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Star*dust (n.) A cluster of stars too distant to be seen individually, resembling a dimly luminous cloud of dust.
When I first saw my Urban Decay Stardust Eyeshadows in their cases, they appeared super-shimmery and highly pigmented. Awesome colors for, say Ziggy Stardust, yet perhaps hard to wear for those among us who live a more subdued, less Gaga lifestyle. Even their names imply a disco dancehall decadence: 54 (as in Studio) and Moon Spoon (as in the famous Studio 54 “Man in the Moon” centerpiece and guess what else). But with my first application, these eyeshadows seemed less the Ziggy-type of stardust and more the ethereal, interplanetary-type.
Applying these shadows with an ordinary shadow brush, I saw sheer color and the above mentioned dimly luminous cloud of dust. The glitter is a finely milled variety, galaxies from sci-fi and Glam Rock glitter, and much closer to fantasy and fairy princess diamante. And this Stardust didn’t fall about my cheeks and nose, but stayed firmly planted on my lids, exactly where I placed it (perhaps my UD Eden Primer played a part in this miracle).
A trip to Urban Decay’s website told me that that Stardust Eyeshadows contain 40% more glitter than their most sparkly shadows. The glitter is actually “a pricey ingredient called ‘reflex’,” designed to stay on your eyes and “glisten like wet snow.” As said above, it works.
But now for the big surprise: Stardust is like two shadows in one! I was perfectly happy with the surprisingly soft fairy princess-look. I was happy to have my sheer, dimly luminous cloud of dust that I could wear every day and every night. But, for twenty bucks a pop, I may want more. Then I read the tips on Urban Decay’s website, and more I got. The folks at UD suggest applying Stardust with an eyeshadow brush for a sheer color wash, but they also suggest applying the Stardust—wet or dry—with your fingers for a more vibrant color (wet application will give the most sparkle-tastic, intense color of all). Apparently, with Stardust it’s all about the power of the finger.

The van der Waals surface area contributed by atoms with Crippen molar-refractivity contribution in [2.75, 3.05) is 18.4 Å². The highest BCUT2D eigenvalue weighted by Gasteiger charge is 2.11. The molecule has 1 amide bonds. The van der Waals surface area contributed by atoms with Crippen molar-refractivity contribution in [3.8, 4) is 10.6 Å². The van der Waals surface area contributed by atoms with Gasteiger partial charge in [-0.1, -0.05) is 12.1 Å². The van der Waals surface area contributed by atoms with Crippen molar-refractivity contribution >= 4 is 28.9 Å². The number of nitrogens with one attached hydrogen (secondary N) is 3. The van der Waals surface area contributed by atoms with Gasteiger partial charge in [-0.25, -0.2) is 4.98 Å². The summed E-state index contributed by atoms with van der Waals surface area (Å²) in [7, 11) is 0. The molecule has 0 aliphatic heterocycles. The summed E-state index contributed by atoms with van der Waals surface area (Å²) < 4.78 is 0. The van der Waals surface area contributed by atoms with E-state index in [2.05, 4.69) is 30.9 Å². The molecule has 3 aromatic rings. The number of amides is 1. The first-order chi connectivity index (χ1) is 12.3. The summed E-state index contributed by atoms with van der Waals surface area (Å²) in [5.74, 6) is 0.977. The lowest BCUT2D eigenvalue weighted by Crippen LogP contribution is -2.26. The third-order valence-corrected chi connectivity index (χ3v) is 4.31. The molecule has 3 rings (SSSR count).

Yes, I discovered the finger is key to the vibrant application. Even using a wet brush does not give you the same saturation as rubbing the color onto your lid with that most inexpensive cosmetic tool of all, the finger. Now I see the purple-icious intensity of 54, the silvery foil glam of Moon Spoon. And, while I don’t do Diva every day, it is nice to know that the same uptown shadow can switch tracks and go clubbing downtown every now and again.
Stardust comes in nine iridescent, sparkly shades. Besides the light purple 54 and the silver-gray Moon Spoon that wht sampled, there is also a brown Diamond Dog, a dark purple Retrograde, a green Griffith, a beige Space Cowboy (no doubt the super-shimmery counterpart of my favorite UD standby shadow, Midnight Cowboy), a white Bobby Dazzle, and a black Void.
What’s in a name? You decide. Whether your definition of Stardust is more David Bowie’s “he took it all too far,” or more Frank Sinatra’s dreamy “purple dusk of twilight time,” Urban Decay is thinking of you.
Testers, do you think Stardust’s melody is the memory of love’s refrain?
Sherri is co-author of What Would You Do With This Room? My 10 Foolproof Commandments to Great Interior Design, and of course, a wht writer!
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